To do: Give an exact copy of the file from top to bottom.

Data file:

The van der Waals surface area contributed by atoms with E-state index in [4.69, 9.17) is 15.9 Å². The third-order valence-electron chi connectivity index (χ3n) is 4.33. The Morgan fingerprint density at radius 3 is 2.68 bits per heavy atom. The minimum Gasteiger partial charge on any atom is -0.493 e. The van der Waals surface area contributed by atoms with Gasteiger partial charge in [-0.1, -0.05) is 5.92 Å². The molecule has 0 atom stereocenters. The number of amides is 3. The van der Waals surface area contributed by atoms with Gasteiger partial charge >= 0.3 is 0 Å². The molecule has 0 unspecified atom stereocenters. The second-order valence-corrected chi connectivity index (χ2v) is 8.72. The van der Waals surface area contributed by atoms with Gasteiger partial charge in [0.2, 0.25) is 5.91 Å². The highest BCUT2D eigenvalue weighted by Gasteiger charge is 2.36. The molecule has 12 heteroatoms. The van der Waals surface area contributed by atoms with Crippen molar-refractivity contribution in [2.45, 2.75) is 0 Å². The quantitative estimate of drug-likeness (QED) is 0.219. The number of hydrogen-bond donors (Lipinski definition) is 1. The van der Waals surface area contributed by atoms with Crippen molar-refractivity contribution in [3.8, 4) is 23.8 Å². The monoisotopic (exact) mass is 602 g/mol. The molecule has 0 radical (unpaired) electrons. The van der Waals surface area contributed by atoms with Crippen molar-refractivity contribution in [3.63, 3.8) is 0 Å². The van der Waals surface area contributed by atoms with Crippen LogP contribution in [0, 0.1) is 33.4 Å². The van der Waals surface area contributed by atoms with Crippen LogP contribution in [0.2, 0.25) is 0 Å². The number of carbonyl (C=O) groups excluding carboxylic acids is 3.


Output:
The van der Waals surface area contributed by atoms with E-state index in [4.69, 9.17) is 15.9 Å². The third-order valence-electron chi connectivity index (χ3n) is 4.33. The Morgan fingerprint density at radius 3 is 2.68 bits per heavy atom. The minimum Gasteiger partial charge on any atom is -0.493 e. The van der Waals surface area contributed by atoms with Gasteiger partial charge in [-0.1, -0.05) is 5.92 Å². The molecule has 0 atom stereocenters. The number of amides is 3. The van der Waals surface area contributed by atoms with Gasteiger partial charge >= 0.3 is 0 Å². The molecule has 0 unspecified atom stereocenters. The second-order valence-corrected chi connectivity index (χ2v) is 8.72. The van der Waals surface area contributed by atoms with Gasteiger partial charge in [0.2, 0.25) is 5.91 Å². The highest BCUT2D eigenvalue weighted by Gasteiger charge is 2.36. The molecule has 12 heteroatoms. The van der Waals surface area contributed by atoms with Crippen molar-refractivity contribution in [2.45, 2.75) is 0 Å². The quantitative estimate of drug-likeness (QED) is 0.219. The number of hydrogen-bond donors (Lipinski definition) is 1. The van der Waals surface area contributed by atoms with Crippen molar-refractivity contribution in [3.8, 4) is 23.8 Å². The monoisotopic (exact) mass is 602 g/mol. The molecule has 0 radical (unpaired) electrons. The van der Waals surface area contributed by atoms with Crippen molar-refractivity contribution in [3.63, 3.8) is 0 Å². The van der Waals surface area contributed by atoms with Crippen LogP contribution in [0, 0.1) is 33.4 Å². The van der Waals surface area contributed by atoms with Crippen LogP contribution in [0.2, 0.25) is 0 Å². The number of carbonyl (C=O) groups excluding carboxylic acids is 3.